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Robinson v. Empire Equity Group, Inc.

United States District Court, D. Maryland

December 22, 2014

GAMAAL ROBINSON, et al., Plaintiffs,
EMPIRE EQUITY GROUP, INC., et al. Defendants.


J. MARK COULSON, Magistrate Judge.

This Report and Recommendation addresses two Motions for Default Judgment ("Motions") filed by Plaintiffs. The first is against Defendant Joseph Dahleen[1] and Defendant Hestia Financial, Inc. ("Defendant Hestia") (ECF No. 159) and the second is against Defendant Empire Equity Group, Inc. and Defendant 1st Metropolitan Mortgage ("Defendant Empire" and "Defendant 1st Metropolitan" respectively) (ECF No. 166). Defendants have not filed a response and the time for doing so has passed. See Loc. R. 105.2.a. On October 24, 2014, in accordance with 28 U.S.C. § 636 and Local Rules 301 and 302, Judge Quarles referred this case to me for a report and recommendation on Plaintiffs' Motions. (ECF No. 193). For the reasons set forth below, I respectfully recommend that Plaintiff's Motions for Default Judgment be DENIED, without prejudice, pending both (1) the conclusion of this action as to the non-defaulting Defendants and (2) clarification by Plaintiffs as to the specific amount of damages sought by each Plaintiff.


On June 18, 2009, Plaintiffs, individually and on behalf of all others similarly situated, commenced this action against Defendants Empire and 1st Metropolitan alleging various violations of the Fair Labor Standards Act ("FLSA") and Maryland state wage payment laws. (ECF No. 1 at ¶ 1). Defendants Empire and 1st Metropolitan filed an Answer on July 31, 2009. (ECF No. 12). Plaintiffs filed their First Amended Complaint on January 25, 2010, adding certain Plaintiffs and allegations in support of their collective action. (ECF No. 56). Defendants Empire and 1st Metropolitan filed an Answer to Plaintiffs' Amended Complaint on February 8, 2010. (ECF No. 59). The record reflects that settlement negotiations took place and that on September 1, 2010, with the consent of Defendants, Plaintiffs filed a Motion for Leave to File a Second Amended Complaint claiming that the Settlement Agreement the parties had drafted required them to "negotiate a Second Amended Complaint for the purposes of effecting settlement." (ECF No. 88). On September 2, 2010 Plaintiffs filed their Second Amended Complaint (ECF No. 90), to which Defendants did not file an Answer. Plaintiffs filed their Settlement Agreement on September 3, 2010, which after a hearing before Judge Quarles was approved on January 14, 2011. (ECF No 97). Pursuant to that Order, the Court entered final judgment and dismissed the case with prejudice in accordance with the terms of the Settlement agreement and the Final Judgment Granting Approval of Class Action Settlement. (ECF No. 97).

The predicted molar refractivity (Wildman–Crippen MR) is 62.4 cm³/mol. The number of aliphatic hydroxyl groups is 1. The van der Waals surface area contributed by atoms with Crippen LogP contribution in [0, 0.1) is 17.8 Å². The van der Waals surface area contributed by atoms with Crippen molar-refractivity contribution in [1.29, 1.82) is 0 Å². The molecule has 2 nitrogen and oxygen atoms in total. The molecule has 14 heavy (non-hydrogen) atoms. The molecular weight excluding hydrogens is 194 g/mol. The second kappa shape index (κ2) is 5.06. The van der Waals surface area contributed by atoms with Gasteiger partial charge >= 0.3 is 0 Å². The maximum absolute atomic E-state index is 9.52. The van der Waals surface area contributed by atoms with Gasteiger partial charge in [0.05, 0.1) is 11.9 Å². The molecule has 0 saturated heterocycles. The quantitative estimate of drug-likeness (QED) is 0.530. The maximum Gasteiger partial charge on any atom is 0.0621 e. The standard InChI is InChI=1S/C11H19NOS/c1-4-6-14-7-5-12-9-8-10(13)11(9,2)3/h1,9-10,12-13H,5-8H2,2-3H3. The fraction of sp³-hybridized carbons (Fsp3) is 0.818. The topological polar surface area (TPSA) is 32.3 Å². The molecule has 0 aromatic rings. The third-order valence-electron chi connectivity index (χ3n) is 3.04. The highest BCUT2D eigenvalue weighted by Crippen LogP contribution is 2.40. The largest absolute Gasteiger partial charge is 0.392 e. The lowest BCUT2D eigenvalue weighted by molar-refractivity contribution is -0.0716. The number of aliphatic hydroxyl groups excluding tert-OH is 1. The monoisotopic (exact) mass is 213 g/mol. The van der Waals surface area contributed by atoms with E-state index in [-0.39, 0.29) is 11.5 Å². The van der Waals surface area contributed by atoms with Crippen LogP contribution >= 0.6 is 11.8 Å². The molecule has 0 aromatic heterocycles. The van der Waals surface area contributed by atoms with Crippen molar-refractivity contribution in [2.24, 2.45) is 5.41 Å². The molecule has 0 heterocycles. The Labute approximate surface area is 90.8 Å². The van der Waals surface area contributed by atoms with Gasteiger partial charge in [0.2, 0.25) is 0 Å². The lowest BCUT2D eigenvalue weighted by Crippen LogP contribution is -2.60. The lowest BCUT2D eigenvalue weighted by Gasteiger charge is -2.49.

After Defendants repudiated the Settlement Agreement by failing to pay the $2, 700, 000.00 they had agreed would resolve the claims, Plaintiffs filed a Motion to Reopen Case and Vacate Judgment which was granted on July 20, 2011. (ECF Nos. 101 & 104). Plaintiffs were also granted leave to amend their complaint. (ECF No. 108). On August 23, 2011 Plaintiffs filed their Third Amended Complaint[2] adding certain individual defendants and Defendant Hestia (ECF No. 109). Specifically, Plaintiffs allege that Defendants maintained shared operational control of other corporate defendants that allegedly worked in concert with individual defendants to carry out policies and procedures that violated the FLSA. (ECF No. 109 at ¶ 45). Only individual Defendants Ezra Beyman, Daniel Jacobs, Rick Pallo and Patrick McGeeney filed Answers to the Third Amended Complaint. (ECF Nos. 130, 140 & 141).

Service of process was affected on Defendant Hestia on January 19, 2012. (ECF Nos. 159-1 at ¶ 3), however it did not file an answer or responsive pleading within the requisite time period. Upon Plaintiffs' Motions for Entry of Default against Defendants, the Clerk entered judgment against Defendant Hestia in their favor on March 6, 2012. (ECF No. 157). Default was also entered against Defendants Empire and 1st Metropolitan on the grounds that they were aware that a Third Amended Summons and Complaint were properly filed, they failed to retain new legal counsel, participate in any status conferences or joint submissions of the parties and thus failed to plead or otherwise defend as directed and provided by Federal Rule of Civil Procedure 55. (ECF No. 165). Plaintiffs filed the instant Motions for Default Judgment on March 6, 2012 and April 9, 2012, seeking to recover from Defendants unspecified damages to be determined by the Court at a subsequent hearing. (ECF No. 159).